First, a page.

A virologist and clinical computational epidemiologist has slammed the Chinese virus model created by fellow epidemiologist Dr. Neil Ferguson of Imperial College London, whose dire mathematical models of the Wuhan coronavirus’s spread formed the basis for lockdowns in the U.K. and around the world. Scientist Chris von Csefalvay labeled Ferguson’s work “somewhere between negligence and unintentional but grave scientific misconduct.”
Dr. Ferguson, whose advice to the British Prime Minister led to the lockdown in that country, recently resigned as an adviser to the U.K. government after breaking quarantine rules to meet his married lover, left-wing activist Antonia Staats.
The code used by Dr. Ferguson, called by some the “architect of lockdown,” has now come under fire from another epidemiologist, Chris von Csefalvay, who called the computational code, developed by Dr. Ferguson to simulate the global spread of Chinese virus, “somewhere between negligence and unintentional but grave scientific misconduct.”
Writing on his blog, Csefalvay took aim at Dr. Ferguson’s use of 13-year-old code to model the current pandemic, something that makes it far harder to understand.
Via Csefalvay’s blog:
For those who are not in the computational fields: “my code is too complicated for you to get it” is not an acceptable excuse. It is the duty of everyone who releases code to document it – within the codebase or outside (or a combination of the two). Greater minds than Neil Ferguson (with all due respect) have a tough enough time navigating a large code base, and especially where you have collaborators, it is not unusual to need a second or two to remember what a particular function is doing or what the arguments should be like. Or, to put it more bluntly: for thirteen years, taxpayer funding from the MRC went to Ferguson and his team, and all it produced was code that violated one of the most fundamental precepts of good software development – intelligibility.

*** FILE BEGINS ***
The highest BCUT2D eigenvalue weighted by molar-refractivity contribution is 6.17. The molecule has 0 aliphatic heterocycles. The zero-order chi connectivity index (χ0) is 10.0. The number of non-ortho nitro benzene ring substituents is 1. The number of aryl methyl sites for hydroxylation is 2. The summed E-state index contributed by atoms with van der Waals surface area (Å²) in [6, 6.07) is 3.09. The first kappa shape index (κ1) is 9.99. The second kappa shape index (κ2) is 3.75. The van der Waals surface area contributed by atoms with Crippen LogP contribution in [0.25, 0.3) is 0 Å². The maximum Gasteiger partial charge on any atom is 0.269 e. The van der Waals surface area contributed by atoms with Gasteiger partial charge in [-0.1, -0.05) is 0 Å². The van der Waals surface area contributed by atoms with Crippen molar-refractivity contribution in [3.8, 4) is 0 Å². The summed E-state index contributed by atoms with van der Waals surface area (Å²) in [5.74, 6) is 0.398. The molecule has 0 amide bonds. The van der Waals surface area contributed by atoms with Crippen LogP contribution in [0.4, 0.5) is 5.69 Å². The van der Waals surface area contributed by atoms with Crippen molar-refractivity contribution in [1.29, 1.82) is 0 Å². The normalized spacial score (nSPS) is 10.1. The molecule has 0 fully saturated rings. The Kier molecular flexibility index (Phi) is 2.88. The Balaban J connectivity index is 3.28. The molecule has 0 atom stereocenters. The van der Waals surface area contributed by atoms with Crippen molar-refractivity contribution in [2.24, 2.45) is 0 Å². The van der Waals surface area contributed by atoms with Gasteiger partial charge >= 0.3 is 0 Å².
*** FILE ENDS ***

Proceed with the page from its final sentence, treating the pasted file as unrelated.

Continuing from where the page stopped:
Csefalvay goes on to question why the British government seemingly unthinkingly accepted the Imperial model:
There is wide support for a science-driven response to COVID-19, but very little scrutiny of the science behind many of the predictions that informed early public health measures. Hopefully, a Royal Commission with subpoena powers will have the opportunity to review in detail whether Ferguson intentionally hid the model from HM Government the way he hid it from the rest of the world or whether the government’s experts just did not understand how to scrutinise or assess a model – or, the worst case scenario: they saw the model and still let it inform what might have been the greatest single decision HM Government has made since 1939, without looking for alternatives (there are many other modelling approaches, and many developers who have written better code).
The epidemiologist concludes by accusing the scientists of Soviet-style paternalism:
There is a moral obligation for epidemiologists to work for the common good – and that implies an obligation of openness and honesty. I am reminded of the medical paternalism that characterised Eastern Bloc medicine, where patients were rarely told what ailed them and never received honest answers. To see this writ large amidst a pandemic by what by all accounts (mine included) has been deemed one of the world’s best computational epidemiology units is not so much infuriating as it is deeply saddening.
Breitbart News columnist James Delingpole described Dr. Ferguson’s computer model as, “a busted flush — entirely unfit for purpose.”
You can read Csefalvay’s full blog post here.
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Allum Bokhari is the senior technology correspondent at Breitbart News.